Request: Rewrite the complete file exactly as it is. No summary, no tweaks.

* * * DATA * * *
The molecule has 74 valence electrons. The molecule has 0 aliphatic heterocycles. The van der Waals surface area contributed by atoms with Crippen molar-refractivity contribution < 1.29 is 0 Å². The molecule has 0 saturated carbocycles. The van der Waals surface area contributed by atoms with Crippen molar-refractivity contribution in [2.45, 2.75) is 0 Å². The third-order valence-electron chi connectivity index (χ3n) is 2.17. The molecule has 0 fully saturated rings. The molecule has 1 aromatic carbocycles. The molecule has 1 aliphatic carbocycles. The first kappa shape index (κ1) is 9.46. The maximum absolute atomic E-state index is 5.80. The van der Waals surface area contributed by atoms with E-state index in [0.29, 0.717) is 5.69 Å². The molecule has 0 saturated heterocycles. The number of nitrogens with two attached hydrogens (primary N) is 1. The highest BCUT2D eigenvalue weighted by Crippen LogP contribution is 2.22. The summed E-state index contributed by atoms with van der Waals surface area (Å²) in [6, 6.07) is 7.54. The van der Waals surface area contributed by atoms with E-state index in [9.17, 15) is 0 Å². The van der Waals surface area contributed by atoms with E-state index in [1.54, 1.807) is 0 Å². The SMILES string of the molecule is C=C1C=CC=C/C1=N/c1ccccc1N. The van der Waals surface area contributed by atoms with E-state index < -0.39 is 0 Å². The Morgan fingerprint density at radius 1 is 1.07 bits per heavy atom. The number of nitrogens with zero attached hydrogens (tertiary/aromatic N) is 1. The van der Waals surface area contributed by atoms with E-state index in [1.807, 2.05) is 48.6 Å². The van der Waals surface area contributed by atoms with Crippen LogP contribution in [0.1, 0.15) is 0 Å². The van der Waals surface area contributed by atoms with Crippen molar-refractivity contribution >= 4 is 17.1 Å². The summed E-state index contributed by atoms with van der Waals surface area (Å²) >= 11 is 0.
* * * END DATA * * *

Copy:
The molecule has 74 valence electrons. The molecule has 0 aliphatic heterocycles. The van der Waals surface area contributed by atoms with Crippen molar-refractivity contribution < 1.29 is 0 Å². The molecule has 0 saturated carbocycles. The van der Waals surface area contributed by atoms with Crippen molar-refractivity contribution in [2.45, 2.75) is 0 Å². The third-order valence-electron chi connectivity index (χ3n) is 2.17. The molecule has 0 fully saturated rings. The molecule has 1 aromatic carbocycles. The molecule has 1 aliphatic carbocycles. The first kappa shape index (κ1) is 9.46. The maximum absolute atomic E-state index is 5.80. The van der Waals surface area contributed by atoms with E-state index in [0.29, 0.717) is 5.69 Å². The molecule has 0 saturated heterocycles. The number of nitrogens with two attached hydrogens (primary N) is 1. The highest BCUT2D eigenvalue weighted by Crippen LogP contribution is 2.22. The summed E-state index contributed by atoms with van der Waals surface area (Å²) in [6, 6.07) is 7.54. The van der Waals surface area contributed by atoms with E-state index in [9.17, 15) is 0 Å². The van der Waals surface area contributed by atoms with E-state index in [1.54, 1.807) is 0 Å². The SMILES string of the molecule is C=C1C=CC=C/C1=N/c1ccccc1N. The van der Waals surface area contributed by atoms with E-state index < -0.39 is 0 Å². The Morgan fingerprint density at radius 1 is 1.07 bits per heavy atom. The number of nitrogens with zero attached hydrogens (tertiary/aromatic N) is 1. The van der Waals surface area contributed by atoms with E-state index in [1.807, 2.05) is 48.6 Å². The van der Waals surface area contributed by atoms with Crippen LogP contribution in [0.1, 0.15) is 0 Å². The van der Waals surface area contributed by atoms with Crippen molar-refractivity contribution >= 4 is 17.1 Å². The summed E-state index contributed by atoms with van der Waals surface area (Å²) >= 11 is 0.